(Hamilton, ON, Canada)
I study many different approaches to being present, including Eckhart Tolle and Western approaches to mindfulness (Jon Kabat-Zinn, etc).
Eckhart recently recited what Nisargadatta Maharaj said was meditation:
"Meditation is the radical refusal to harbour thoughts."
Eckhart then summarized Zen as: "Don't think"
However, this seems like a less organic way to be present. I mean, in the Western view of mindfulness (Jon Kabat-Zinn and others), there is a more light and curious approach to the thoughts. The thoughts are viewed something like soap bubbles (temporary and disappearing by themselves soon after they arise), and that we can be mindful when a thought arises and give it the awareness (space) to just let it be and pass on its own.
So it seems like these are two opposing views: one view says to radically reject thinking entirely, and the other says to allow thoughts to flow freely (to arise and pass away) and just watch them with nonjudgment and give them space to pass (through awareness).
So, what would you say we do? Do we consciously, effort-fully try to be present all the time so to evade thinking (which seems impossible), or do we have a mixture of both (don't jump on trains of association - don't fuel thoughts, but also if a thought arises then just watch it with nonjudgment and objectivity and allow it to pass)?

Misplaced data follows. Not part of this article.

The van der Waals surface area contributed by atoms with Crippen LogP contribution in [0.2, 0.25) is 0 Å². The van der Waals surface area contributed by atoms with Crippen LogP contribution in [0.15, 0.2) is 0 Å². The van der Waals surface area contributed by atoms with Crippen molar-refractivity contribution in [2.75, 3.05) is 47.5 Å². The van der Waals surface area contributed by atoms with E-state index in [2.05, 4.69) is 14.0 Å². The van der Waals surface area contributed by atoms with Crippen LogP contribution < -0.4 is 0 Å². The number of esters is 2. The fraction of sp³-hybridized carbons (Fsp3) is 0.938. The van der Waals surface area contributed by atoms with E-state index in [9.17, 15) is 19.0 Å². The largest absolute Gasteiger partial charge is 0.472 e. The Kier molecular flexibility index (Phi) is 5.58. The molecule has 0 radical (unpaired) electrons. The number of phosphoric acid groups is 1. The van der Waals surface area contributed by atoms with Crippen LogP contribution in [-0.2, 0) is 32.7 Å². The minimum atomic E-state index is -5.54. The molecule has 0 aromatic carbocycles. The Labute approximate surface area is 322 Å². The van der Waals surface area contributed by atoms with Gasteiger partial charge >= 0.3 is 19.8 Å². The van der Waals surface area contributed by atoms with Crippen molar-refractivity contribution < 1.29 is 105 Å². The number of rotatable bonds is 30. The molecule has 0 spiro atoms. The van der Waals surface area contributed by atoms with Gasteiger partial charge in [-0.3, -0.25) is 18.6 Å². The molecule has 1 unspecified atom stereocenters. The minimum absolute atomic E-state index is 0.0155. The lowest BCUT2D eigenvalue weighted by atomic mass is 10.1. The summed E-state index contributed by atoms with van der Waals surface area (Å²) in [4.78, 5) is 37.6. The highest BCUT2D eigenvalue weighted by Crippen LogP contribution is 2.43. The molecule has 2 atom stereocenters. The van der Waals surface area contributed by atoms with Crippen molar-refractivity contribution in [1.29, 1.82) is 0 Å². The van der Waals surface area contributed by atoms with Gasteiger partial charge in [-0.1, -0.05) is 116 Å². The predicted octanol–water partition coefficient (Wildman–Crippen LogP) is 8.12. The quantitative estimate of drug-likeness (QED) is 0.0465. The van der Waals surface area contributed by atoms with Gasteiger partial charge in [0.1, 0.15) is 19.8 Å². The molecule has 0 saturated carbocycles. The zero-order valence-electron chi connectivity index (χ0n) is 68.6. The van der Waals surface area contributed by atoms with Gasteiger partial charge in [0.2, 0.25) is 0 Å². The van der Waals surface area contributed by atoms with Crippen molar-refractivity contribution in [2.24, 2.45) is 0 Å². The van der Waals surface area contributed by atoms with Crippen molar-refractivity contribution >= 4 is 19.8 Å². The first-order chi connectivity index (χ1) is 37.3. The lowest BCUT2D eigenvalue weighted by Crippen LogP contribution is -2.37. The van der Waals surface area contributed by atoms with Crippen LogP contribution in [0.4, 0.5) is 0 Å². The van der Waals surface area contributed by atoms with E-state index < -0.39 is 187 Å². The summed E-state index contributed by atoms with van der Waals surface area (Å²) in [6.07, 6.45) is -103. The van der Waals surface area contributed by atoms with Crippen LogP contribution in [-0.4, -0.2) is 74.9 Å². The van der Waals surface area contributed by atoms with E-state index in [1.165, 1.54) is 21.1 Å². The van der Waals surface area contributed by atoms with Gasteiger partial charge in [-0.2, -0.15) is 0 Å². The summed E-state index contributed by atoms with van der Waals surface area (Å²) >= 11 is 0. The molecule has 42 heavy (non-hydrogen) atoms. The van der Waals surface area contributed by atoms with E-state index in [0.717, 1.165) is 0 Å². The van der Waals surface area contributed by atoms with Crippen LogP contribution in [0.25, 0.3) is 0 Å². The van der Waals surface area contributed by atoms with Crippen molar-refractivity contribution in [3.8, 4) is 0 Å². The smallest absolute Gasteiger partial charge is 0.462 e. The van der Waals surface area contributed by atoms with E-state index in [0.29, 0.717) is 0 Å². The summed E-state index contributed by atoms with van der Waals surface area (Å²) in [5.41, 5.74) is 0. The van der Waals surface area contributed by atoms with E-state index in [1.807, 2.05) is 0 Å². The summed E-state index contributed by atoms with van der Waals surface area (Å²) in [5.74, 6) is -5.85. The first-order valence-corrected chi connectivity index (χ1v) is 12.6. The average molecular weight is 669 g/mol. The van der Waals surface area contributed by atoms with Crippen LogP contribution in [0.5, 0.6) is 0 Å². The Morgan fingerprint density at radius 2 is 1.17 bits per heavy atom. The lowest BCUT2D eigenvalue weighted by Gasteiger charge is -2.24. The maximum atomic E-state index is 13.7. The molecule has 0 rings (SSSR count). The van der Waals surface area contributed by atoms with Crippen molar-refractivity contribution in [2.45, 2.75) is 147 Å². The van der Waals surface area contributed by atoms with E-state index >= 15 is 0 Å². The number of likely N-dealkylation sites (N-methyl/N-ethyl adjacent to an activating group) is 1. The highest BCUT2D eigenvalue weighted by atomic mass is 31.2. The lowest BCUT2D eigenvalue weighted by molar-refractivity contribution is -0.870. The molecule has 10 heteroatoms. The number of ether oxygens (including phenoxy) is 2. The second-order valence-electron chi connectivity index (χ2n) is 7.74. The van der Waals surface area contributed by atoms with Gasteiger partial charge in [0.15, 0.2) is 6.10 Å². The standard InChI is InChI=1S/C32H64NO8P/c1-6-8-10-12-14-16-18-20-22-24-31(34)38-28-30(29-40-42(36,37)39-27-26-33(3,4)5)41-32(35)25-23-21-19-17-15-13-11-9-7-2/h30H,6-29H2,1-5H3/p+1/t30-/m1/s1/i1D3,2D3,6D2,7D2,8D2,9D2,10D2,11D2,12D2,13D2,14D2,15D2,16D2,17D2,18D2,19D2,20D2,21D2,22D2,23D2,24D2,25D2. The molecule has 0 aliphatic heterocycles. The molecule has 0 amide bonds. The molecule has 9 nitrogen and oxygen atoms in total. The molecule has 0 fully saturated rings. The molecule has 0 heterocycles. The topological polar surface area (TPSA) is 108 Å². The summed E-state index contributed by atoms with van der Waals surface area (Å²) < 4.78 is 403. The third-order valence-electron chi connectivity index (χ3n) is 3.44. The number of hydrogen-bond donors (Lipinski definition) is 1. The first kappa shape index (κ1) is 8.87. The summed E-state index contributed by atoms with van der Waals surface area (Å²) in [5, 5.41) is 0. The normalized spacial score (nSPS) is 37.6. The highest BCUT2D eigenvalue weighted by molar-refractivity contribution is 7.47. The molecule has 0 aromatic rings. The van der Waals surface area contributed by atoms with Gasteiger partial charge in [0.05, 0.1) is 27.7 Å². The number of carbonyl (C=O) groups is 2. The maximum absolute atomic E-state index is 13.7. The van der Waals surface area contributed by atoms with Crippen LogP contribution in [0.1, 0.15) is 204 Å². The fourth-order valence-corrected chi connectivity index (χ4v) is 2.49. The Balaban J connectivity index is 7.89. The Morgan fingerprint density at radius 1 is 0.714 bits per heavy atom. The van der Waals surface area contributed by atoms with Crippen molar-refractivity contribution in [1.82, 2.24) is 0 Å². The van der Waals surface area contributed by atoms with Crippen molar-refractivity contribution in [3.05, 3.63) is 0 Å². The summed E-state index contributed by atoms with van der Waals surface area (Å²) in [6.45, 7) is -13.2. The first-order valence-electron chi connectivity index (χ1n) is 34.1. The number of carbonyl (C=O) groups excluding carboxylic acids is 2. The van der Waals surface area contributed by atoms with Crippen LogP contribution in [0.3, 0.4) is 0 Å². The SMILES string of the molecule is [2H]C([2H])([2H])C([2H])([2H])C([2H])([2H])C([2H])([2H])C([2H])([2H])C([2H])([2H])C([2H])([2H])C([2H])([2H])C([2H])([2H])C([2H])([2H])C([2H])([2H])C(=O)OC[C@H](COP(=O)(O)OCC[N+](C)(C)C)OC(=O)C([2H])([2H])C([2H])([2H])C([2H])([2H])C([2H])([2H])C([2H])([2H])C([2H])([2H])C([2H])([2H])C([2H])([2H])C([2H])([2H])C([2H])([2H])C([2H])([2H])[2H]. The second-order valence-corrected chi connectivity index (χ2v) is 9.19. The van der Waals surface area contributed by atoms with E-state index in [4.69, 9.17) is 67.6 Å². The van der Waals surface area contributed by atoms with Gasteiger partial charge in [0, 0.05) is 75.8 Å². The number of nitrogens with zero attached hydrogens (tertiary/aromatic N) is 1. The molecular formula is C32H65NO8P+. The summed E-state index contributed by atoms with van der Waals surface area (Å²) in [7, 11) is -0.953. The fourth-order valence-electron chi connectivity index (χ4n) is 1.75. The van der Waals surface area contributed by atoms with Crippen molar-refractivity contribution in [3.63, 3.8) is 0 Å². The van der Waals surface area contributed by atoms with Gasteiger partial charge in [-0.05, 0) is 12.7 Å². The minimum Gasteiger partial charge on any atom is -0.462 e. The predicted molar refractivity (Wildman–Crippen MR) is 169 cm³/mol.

Yes, more like the last thing you said. I would say both approaches that you mentioned are actually the same thing. Nisargadatta saying don’t harbour thoughts doesn’t necessarily mean that no thoughts arise. It just means there is no interest in them, no clinging to them, no importance given to them. And Eckhart saying “don’t think,” also does not necessarily mean that no thought arises. I take it as more no engagement, no activity of “thinking”, no “doing” of mental activity, not even labelling what we call a thought as “a thought”.
I feel that if there is a near curiosity to thoughts, then that might make the thought-stream seem more of a big deal than it really is. I would lean more towards the first approach, but it is not a strenuous or suppressive effort. It is more a shift from trusting the continuous commentary/thought stream, into the emptiness that it arises in.
But both are only initial guidelines. Whatever feels good for you, just go with that. They are really the same. If you are not harbouring thoughts, then they have complete space, but no one is analysing them. No one is keeping them or trying to stop them.
It might be easy to interpret the first approach as a resistance to thinking, to actively dislike or label as "bad" the thinking process. But it is not that at all. Thought inevitably arises, and without resistance to it or to the world, it can be far more fresh and creative when it is required.
Hope that can help,